The reason you're seeing the traffic on the ASA is because, I assume, you have the default route on your hosts set to the ASA.


Hope that helps,


Brandon

Kureli Sankar Fri, 11/20/2009 - 16:52
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I agree with Brandon.  You do have a design issue here.


Let us use the same topology:


192.168.10.0/24 (Network A) -- Cisco 1811 -- 192.168.1.0/24 (Network B) -- ASA -- internet


Let us say that all the PCs in the 192.168.1.0/24 are using 192.168.1.1 as their gateway.

Give that IP address to the Cisco 1811.


Get another unused IP address in the 192.168.1.0/24 network and assign it to the ASA.


Now, both networks should point to the 1811 for their default GW.

The router should have its default route pointing to the ASA.


You should not see packets from 192.168.1.0/24 when trying to talk to the 192.168.10.0/24 on the ASA at all.

branfarm1 Fri, 11/20/2009 - 16:57
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Thanks for the response Kusankar --


Another idea I had is to use a small /30 subnet between the 1811 and the ASA -- would that offer any additional benefits for this situation?

Kureli Sankar Fri, 11/20/2009 - 17:34
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Certainly. That would work as well.  I do not see any additional benefit. That would involve a new (sub)interface config etc on the router and changing the ASA side config.


What I had suggested is very easy to do with no major additonal config. changes.

branfarm1 Sun, 11/22/2009 - 09:34
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Andrea,


How much traffic is there betweeen the two subnets, and how much traffic do you anticipate to/from the internet?    If you really have a lot of traffic between your two subnets, you might need to consider purchasing a more powerful router. The benefit of having the router is that it offers features which aren't available on the ASA (i.e. PBR), and you can deal with all of the routing issues without having to worry about the extras that come with the firewall -- NATing, ACL's, inspection, security levels, etc. Unless, of course, you have a need to firewall between your two subnets -- then the ASA fits perfectly.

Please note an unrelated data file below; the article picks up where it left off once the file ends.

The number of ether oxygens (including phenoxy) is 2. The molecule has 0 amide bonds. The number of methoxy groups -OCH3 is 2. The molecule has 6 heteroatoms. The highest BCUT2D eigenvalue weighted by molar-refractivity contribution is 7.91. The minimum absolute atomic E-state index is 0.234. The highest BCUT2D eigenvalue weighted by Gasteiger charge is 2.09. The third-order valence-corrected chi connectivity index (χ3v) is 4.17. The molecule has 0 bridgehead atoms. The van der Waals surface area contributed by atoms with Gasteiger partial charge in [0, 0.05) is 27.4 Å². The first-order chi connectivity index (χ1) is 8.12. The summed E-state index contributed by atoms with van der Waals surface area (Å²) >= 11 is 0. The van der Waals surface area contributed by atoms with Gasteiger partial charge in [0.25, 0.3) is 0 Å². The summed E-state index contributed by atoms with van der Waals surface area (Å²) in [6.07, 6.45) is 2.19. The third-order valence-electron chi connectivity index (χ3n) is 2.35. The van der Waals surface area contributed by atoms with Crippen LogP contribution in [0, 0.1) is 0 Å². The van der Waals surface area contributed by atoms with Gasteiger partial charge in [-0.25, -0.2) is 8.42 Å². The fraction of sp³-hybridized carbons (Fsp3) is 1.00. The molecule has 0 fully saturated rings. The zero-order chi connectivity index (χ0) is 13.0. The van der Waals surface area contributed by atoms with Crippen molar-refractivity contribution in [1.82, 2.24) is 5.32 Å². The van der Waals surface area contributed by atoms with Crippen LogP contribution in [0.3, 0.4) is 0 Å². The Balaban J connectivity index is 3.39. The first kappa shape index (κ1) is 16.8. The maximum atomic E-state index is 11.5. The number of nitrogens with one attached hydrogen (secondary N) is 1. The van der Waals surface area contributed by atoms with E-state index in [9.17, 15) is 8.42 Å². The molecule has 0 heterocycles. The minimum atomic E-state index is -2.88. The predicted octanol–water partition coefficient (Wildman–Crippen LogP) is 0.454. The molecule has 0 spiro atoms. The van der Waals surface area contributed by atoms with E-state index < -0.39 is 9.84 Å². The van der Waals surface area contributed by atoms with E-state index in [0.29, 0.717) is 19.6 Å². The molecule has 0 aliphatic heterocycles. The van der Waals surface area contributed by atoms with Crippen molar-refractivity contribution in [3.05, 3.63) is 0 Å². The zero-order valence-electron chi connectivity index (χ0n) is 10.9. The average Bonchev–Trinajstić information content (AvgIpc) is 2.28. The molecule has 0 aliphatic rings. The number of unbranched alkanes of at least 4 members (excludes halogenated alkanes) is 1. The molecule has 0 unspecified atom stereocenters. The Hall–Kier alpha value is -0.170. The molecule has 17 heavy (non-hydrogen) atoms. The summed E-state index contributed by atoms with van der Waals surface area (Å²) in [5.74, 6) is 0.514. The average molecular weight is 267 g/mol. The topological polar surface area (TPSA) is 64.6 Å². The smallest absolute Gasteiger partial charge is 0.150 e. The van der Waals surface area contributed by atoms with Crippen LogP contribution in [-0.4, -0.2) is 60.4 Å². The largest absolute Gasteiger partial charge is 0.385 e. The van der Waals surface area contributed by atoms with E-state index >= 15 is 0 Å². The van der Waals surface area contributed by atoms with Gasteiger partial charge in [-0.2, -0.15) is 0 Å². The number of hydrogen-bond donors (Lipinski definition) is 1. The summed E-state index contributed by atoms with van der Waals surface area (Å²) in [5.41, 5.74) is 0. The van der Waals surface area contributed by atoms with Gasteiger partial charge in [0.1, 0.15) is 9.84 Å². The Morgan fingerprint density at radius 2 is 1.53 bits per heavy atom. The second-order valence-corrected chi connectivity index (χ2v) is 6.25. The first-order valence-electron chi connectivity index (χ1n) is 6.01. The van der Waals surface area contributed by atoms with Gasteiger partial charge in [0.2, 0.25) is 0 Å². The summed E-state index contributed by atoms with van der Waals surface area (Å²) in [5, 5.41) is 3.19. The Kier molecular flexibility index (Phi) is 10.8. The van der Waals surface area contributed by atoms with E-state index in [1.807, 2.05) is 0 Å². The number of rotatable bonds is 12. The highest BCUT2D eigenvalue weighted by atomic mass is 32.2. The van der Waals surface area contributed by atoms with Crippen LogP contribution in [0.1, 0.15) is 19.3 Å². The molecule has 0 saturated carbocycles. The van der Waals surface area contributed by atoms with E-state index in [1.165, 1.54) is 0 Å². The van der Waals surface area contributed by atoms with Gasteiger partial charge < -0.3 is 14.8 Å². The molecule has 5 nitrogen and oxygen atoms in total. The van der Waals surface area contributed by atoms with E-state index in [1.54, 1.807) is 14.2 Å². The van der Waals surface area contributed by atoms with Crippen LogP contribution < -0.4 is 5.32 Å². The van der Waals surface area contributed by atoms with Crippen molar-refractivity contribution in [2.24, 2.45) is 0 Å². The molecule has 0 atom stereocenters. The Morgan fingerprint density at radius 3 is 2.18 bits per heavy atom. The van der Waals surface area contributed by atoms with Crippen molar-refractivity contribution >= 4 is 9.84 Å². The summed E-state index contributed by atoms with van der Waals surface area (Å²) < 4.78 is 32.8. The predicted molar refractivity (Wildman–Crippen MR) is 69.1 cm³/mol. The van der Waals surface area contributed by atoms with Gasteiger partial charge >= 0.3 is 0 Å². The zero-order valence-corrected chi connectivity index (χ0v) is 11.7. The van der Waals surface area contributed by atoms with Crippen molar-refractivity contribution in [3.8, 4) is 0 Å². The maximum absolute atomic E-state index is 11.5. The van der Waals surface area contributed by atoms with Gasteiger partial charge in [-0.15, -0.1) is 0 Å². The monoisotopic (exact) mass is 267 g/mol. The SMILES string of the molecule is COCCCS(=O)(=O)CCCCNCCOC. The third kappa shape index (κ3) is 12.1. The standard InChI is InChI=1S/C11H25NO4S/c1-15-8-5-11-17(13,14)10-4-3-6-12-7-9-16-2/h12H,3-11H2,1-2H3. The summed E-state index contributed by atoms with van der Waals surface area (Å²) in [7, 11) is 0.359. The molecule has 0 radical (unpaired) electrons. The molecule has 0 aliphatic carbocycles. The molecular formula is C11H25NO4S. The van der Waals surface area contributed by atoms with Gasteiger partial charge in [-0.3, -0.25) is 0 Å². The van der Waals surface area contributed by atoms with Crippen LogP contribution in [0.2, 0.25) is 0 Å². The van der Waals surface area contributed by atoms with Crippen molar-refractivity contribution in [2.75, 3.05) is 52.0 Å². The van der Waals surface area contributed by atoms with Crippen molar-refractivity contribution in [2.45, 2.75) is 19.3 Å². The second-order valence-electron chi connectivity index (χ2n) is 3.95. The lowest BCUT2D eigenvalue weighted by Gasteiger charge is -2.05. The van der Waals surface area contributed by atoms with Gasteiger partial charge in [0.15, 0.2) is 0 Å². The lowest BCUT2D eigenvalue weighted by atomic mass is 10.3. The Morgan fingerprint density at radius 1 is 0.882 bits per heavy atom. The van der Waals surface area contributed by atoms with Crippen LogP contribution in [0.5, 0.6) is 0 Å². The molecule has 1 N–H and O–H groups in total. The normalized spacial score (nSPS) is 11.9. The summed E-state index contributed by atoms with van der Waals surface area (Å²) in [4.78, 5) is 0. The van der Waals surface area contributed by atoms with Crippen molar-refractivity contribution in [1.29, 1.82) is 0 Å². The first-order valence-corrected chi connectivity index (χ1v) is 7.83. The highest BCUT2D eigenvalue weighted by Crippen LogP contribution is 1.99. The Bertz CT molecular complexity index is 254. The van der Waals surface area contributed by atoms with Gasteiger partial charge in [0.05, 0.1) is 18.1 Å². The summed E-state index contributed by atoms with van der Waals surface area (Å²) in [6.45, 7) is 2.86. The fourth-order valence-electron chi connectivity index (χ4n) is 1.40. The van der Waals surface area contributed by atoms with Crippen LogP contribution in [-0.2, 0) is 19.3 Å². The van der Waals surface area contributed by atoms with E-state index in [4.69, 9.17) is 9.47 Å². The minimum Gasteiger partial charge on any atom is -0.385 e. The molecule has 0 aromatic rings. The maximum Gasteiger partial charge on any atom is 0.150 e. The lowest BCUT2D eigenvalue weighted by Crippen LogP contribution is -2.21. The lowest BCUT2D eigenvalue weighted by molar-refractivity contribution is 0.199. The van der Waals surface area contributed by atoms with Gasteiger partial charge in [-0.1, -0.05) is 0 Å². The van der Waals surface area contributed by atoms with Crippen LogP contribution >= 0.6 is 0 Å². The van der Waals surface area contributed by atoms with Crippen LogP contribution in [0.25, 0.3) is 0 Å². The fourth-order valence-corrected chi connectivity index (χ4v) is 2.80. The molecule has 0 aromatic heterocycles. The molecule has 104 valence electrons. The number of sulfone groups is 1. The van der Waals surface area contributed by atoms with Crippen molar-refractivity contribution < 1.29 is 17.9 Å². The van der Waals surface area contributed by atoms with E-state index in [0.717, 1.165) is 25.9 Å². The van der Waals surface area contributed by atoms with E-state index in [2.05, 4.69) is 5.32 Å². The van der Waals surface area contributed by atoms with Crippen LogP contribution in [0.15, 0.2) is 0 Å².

--Brandon

Brandon,


There is very little traffic between the two subnets.  The 192.168.10.0 subnet almost never has more than a few PC's connected.  It is mostly used for company meetings and occasionally for guest access.  I had also been utilizing the 1811's firewall feature between the subnets.  I was under the impression I should not utilize the ASA interfaces in this manner, but I realize now it is the best option.  Huge learning curve coming from Watchguard.


Thank you for your assistance

Andrea

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branfarm1 Sun, 11/22/2009 - 14:54
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Andrea,


Knowing that the one subnet is typically a guest/shared PC subnet makes the ASA a great option -- you'll be able to keep your guests and conference room PC's seperated from the rest of the network.


Good luck with your deployment.



Brandon